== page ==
Sunday, December 15, 2019

A funny thing happened… In the late 20th century, traditional media was all powerful and saturating.

A funny thing happened… In the late 20th century, traditional media was all powerful and saturating.1

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2 A funny thing happened… In the late 20th century, traditional media was all powerful and saturating

3 A funny thing happened… Media barons were the world’s richest

4 A funny thing happened… Newspapers were “rivers of gold”

5 A funny thing happened… The “media” controlled the message. Governments implemented media ownership laws to stop one individual or group becoming too powerful “You can be Prince of the Papers or Queen of the Screen, but you cannot be both”

6 A funny thing happened… Then a funny thing happened…

7 A funny thing happened People began by-passing the media –They advertised and bought stuff on ebay instead of in newspapers –They read and wrote blogs instead of reading newspapers –They watched Youtube and surfed the internet instead of watching TV –They listened to podcasts instead of radio –They found information by Googling instead of from watching, listening and reading the media –They flitered the information they wanted using RSS readers

8 A funny thing happened This changed the economics of the media

9 A funny thing happened And empowered the population to think for themselves

10 A funny thing happened Now society is becoming engaged with itself again Communities of interest have sprung up everywhere Activism has found a new voice

11 The “long tail” phenomenon Traditional media tries to get a single message out. A “sound bite” New media allows you tailor the information you want to read or the audience you want to reach… To a ridiculous level of detail
12 The “long tail” phenomenon
13 For example, while an individual blog may only have six readers, small blogs have more readers combined than the largest media websites What about for environmental managers? Isn’t most of the information we need in the long tail? What about farmers? Bureaucrats and planners?
14 What does this mean for you? Find your voice Thrive in the information overloaded world –More efficient in managing information –Survival skills for 21 st Century More complex, detailed information to be created and distributed at relatively low cost Interact easily and cheaply Communities of interest can spring up, not limited by geographic closeness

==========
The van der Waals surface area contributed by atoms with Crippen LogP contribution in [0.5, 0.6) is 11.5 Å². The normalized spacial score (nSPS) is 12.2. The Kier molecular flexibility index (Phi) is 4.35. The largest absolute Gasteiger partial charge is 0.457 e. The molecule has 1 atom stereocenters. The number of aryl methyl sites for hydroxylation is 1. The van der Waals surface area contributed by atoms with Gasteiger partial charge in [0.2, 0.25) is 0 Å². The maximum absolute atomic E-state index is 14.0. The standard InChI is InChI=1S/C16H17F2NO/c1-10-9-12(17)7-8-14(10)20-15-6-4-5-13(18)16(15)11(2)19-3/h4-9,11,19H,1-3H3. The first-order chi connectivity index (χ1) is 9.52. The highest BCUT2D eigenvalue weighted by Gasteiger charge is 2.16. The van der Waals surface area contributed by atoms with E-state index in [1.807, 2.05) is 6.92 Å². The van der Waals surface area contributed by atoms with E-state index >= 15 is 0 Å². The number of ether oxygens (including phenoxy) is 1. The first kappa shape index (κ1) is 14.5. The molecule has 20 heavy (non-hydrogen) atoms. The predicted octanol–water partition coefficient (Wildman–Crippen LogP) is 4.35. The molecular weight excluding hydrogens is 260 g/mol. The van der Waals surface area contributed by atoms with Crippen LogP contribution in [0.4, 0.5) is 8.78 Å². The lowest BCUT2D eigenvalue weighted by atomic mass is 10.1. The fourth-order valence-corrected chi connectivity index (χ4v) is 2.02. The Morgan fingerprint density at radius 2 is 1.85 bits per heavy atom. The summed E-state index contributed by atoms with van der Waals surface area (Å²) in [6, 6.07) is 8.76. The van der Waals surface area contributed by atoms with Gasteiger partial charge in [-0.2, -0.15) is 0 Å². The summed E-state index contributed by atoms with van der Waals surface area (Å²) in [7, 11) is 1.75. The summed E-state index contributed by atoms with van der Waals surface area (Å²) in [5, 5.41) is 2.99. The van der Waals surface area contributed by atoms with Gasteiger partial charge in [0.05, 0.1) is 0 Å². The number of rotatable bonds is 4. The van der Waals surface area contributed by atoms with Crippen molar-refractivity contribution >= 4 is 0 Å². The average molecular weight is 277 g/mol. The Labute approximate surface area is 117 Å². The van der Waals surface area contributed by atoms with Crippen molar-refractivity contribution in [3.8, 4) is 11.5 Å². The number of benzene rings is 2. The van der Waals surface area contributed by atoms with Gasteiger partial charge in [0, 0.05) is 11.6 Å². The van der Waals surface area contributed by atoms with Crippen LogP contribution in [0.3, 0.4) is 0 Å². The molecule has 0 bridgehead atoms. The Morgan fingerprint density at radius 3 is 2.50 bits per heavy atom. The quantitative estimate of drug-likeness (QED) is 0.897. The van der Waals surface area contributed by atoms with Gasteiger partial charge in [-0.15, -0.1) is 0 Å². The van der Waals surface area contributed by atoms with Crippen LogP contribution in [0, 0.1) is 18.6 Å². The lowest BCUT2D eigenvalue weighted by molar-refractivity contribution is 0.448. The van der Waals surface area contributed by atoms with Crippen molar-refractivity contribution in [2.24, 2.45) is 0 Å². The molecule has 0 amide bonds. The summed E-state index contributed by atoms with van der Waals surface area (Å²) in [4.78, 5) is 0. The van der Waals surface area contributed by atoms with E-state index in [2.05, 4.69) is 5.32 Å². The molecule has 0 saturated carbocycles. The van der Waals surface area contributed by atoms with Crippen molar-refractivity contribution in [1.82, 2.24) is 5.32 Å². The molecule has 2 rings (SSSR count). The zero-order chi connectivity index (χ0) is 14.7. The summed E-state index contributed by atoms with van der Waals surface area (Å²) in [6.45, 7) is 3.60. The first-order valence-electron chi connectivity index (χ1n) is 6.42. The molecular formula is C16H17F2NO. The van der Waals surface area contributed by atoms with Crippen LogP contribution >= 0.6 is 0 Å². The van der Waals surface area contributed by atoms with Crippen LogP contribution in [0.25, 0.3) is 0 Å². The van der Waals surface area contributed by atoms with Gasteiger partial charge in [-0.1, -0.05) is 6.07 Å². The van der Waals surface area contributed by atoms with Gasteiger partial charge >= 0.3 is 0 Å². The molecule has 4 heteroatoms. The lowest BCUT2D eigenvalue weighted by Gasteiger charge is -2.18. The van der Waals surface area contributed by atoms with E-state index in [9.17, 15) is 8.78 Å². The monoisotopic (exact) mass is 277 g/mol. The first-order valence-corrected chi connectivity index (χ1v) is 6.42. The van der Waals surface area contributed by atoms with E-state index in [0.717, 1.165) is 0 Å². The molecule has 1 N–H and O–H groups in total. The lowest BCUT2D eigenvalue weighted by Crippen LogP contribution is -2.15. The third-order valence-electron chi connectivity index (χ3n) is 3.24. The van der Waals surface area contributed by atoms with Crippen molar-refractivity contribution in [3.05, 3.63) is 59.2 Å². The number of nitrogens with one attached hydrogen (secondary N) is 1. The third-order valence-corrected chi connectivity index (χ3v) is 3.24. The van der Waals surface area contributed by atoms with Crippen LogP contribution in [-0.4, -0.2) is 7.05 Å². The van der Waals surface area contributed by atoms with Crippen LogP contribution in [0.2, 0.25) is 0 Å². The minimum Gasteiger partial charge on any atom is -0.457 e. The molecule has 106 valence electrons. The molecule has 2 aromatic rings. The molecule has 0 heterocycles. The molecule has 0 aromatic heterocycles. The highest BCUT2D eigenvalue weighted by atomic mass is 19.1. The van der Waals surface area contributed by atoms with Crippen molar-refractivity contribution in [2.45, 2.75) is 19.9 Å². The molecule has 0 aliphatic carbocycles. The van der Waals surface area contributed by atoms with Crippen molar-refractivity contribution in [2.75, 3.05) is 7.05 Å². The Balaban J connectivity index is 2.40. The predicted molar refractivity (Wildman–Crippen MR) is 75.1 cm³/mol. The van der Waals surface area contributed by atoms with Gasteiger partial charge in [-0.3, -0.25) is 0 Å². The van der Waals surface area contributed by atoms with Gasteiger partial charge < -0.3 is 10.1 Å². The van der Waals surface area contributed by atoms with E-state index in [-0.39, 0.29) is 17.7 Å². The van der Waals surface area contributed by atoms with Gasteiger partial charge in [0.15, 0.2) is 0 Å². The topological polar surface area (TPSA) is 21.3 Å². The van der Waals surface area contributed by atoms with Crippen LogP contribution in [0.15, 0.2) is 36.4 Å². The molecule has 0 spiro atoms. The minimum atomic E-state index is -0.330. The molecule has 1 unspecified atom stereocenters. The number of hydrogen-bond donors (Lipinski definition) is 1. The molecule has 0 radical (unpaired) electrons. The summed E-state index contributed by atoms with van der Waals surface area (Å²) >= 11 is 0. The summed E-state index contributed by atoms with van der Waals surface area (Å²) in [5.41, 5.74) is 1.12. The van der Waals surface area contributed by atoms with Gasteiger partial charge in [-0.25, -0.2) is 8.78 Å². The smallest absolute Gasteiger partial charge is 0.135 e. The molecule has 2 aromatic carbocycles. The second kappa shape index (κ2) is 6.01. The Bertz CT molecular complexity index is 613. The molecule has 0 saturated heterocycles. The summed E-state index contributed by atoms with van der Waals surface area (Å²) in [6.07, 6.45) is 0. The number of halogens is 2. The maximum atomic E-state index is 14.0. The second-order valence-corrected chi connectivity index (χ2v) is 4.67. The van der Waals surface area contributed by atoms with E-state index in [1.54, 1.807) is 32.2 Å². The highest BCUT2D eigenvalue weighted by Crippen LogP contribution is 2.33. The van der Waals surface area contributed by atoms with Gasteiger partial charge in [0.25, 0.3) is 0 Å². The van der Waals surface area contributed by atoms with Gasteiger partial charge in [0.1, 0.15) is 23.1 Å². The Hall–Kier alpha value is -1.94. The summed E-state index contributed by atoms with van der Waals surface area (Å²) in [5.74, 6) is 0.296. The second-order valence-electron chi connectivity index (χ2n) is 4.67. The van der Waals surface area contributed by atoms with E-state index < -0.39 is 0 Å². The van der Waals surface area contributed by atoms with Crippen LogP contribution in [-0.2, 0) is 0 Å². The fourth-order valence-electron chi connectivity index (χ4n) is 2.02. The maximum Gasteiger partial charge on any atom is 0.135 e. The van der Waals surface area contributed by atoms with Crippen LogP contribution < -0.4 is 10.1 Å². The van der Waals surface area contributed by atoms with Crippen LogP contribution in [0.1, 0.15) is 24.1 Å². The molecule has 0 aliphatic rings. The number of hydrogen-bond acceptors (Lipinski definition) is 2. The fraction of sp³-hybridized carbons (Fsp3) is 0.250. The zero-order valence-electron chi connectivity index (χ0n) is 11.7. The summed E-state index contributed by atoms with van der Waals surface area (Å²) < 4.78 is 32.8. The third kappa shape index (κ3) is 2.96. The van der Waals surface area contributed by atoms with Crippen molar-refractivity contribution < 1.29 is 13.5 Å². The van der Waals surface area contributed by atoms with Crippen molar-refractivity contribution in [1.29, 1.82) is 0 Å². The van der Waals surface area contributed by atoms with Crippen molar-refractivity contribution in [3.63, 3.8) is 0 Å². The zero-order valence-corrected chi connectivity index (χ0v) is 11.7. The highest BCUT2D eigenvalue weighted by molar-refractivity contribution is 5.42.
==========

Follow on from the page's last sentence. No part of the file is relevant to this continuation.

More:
15 Learning with the Fang Note to self: Mike has immersed himself in this world for three years and is participating in debates on where it goes next If he goes too fast – yell out!
16 What do you need to leave with? You need to be able to write a blog You need to be able to read more than one feed per day for two weeks through an RSS reader You need to have an awareness of the power of this new set of tools Question: Are we committed to spending two weeks writing a post a day?
17 Extra learning Comment on other blogs and participate in conversations Use RSS to pull in multimedia files –Text, audio, video, images Have ideas on how to use these tools to participate in communities of interest Have ideas on how to use these tools to build communities of interest
19 Blogs are messages An email is a message sent to a defined audience A blog is a message left for the world to read, which invites comment back
20 Blogging Number of blogs is growing exponentially
22 RSS RSS (Really Simple Syndication) is used to publish frequently updated content such as blogs, news or podcasts. RSS makes it possible for people to keep up with their favorite web sites in an automated manner that's easier than checking them manually. RSS content can be read using an "RSS reader". You subscribe to a feed by entering the feed's link into the reader or by clicking an RSS icon in a browser that initiates the subscription process. The reader checks the user's subscribed feeds regularly for new content, downloading any updates that it finds.
24 Podcasts Podcasts are audio recordings that can be downloaded from the web They can be professional radio shows –(eg. BBC, ABC, HBR) Or very unprofessional anything –Runescape phone call They are relatively inexpensive to produce
25 Podcasts iTunes podcast directory has 125,000 podcasts. The Podcast Network Stats 2007
27 Youtube During November 2007, 138 million people, or about three-quarters of Internet users in the United States, watched on average 3 hours and 15 minutes of online video, or 45 minutes more than they watched in January 2007. Those that have been lost by TV are likely to be found on YouTube, where 74 million people watched 39 videos each on average in November
29 Social networking Social networking is a loose term that describes all the ways people interact with each other on the web
30 Social networking Growth in $USD economy on Second Life
31 Social networking Growth in the use of ebay

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